Digital Peripheral Arterial Tonometry and Cardiovascular Disease Events: The Framingham Heart Study

Leroy L. Cooper, Na Wang, Alexa S. Beiser, José Rafael Romero, Hugo J. Aparicio, Vasileios Arsenios Lioutas, Emelia J. Benjamin, Martin G. Larson, Ramachandran S. Vasan, Gary F. Mitchell, Sudha Seshadri, Naomi M. Hamburg

Research output: Contribution to journalArticlepeer-review

6 Scopus citations


Background and Purpose: Novel noninvasive measures of vascular function are emerging as subclinical markers for cardiovascular disease (CVD) and may be useful to predict CVD events. The purpose of our prospective study was to assess associations between digital peripheral arterial tonometry (PAT) measures and first-onset major CVD events in a sample of FHS (Framingham Heart Study) participants. Methods: Using a fingertip PAT device, we assessed pulse amplitude in Framingham Offspring and Third Generation participants (n=3865; mean age, 55±14 years; 52% women) at baseline and in 30-second intervals for 4 minutes during reactive hyperemia. The PAT ratio (relative hyperemia index) was calculated as the post-to-pre occlusion pulse signal ratio in the occluded arm, relative to the same ratio in the control (nonoccluded) arm, and corrected for baseline vascular tone. Baseline pulse amplitude and PAT ratio during hyperemia are measures of pressure pulsatility and microvascular function in the finger, respectively. We used Cox proportional hazards regression to relate PAT measures in the fingertip to incident CVD events. Results: During follow-up (median, 9.2 years; range, 0.04-10.0 years), 270 participants (7%) experienced new-onset CVD events (n=270). In multivariable models adjusted for cardiovascular risk factors, baseline pulse amplitude (hazard ratio [HR] per 1 SD, 1.04 [95% CI, 0.90-1.21]; P=0.57) and PAT ratio (HR, 0.95 [95% CI, 0.84-1.08]; P=0.43) were not significantly related to incident composite CVD events, including myocardial infarction or heart failure. However, higher PAT ratio (HR, 0.76 [95% CI, 0.61-0.94]; P=0.013), but not baseline pulse amplitude (HR, 1.15 [95% CI, 0.89-1.49]; P=0.29), was related to lower risk for incident stroke. In a sensitivity analysis by stroke subtype, higher PAT ratio was related to lower risk of incident ischemic stroke events (HR, 0.68 [95% CI, 0.53-0.86]; P=0.001). Conclusions: Novel digital PAT measures may represent a marker of stroke risk in the community.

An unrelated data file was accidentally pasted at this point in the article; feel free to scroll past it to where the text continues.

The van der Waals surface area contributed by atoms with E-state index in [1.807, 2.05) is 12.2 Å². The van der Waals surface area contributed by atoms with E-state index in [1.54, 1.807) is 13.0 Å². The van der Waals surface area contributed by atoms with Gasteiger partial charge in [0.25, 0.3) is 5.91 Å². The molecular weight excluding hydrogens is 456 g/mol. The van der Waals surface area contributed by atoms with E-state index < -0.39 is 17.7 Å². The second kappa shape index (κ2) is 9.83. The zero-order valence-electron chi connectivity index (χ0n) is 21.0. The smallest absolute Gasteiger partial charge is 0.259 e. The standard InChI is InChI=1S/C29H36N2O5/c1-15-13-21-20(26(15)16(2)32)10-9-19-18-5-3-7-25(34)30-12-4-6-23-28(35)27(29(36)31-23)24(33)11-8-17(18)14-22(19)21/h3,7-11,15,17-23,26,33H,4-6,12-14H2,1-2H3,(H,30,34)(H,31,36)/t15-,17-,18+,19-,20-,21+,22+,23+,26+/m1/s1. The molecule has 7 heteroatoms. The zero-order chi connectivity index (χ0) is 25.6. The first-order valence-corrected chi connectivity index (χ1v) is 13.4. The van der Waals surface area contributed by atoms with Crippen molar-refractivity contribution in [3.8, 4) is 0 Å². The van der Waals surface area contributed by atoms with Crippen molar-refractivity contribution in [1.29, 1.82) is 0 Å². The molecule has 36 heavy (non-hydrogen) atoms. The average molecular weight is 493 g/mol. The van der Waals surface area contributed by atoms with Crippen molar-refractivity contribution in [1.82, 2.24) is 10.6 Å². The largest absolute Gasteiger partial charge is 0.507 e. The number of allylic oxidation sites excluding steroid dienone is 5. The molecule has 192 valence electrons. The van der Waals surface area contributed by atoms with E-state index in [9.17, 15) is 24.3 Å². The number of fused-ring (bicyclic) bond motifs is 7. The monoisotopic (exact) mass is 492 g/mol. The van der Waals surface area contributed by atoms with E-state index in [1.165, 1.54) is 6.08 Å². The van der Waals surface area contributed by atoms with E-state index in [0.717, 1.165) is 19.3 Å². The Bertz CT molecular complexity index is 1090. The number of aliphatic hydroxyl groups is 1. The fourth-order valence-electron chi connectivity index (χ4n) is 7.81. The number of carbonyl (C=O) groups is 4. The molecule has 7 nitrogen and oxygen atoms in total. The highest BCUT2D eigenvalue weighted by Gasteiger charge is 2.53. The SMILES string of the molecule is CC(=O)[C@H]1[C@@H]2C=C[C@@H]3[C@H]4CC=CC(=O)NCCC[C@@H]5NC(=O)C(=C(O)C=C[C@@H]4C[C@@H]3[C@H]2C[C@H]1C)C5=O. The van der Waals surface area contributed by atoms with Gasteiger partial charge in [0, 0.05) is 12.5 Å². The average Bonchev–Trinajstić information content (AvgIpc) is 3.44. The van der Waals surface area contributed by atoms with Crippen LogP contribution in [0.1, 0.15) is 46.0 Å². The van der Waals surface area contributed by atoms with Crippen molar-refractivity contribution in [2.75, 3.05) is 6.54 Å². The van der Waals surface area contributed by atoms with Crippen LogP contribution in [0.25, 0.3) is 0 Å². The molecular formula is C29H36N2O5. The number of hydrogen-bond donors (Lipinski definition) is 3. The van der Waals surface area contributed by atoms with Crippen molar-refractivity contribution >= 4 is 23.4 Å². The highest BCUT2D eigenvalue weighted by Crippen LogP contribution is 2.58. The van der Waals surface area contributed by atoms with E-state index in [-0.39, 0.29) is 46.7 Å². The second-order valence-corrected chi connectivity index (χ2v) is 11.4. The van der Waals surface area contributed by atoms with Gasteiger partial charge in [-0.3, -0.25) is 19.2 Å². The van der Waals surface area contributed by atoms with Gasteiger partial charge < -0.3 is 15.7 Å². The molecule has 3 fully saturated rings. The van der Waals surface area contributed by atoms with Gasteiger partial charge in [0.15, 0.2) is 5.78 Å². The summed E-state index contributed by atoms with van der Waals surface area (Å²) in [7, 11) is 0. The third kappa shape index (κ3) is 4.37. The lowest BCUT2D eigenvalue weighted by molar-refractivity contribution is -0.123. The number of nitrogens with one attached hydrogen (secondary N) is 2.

Original languageEnglish (US)
Pages (from-to)2866-2873
Number of pages8
Issue number9
StatePublished - Sep 1 2021


  • epidemiology
  • hyperemia
  • ischemic stroke
  • myocardial infarction
  • risk factors

ASJC Scopus subject areas

  • Clinical Neurology
  • Cardiology and Cardiovascular Medicine
  • Advanced and Specialized Nursing


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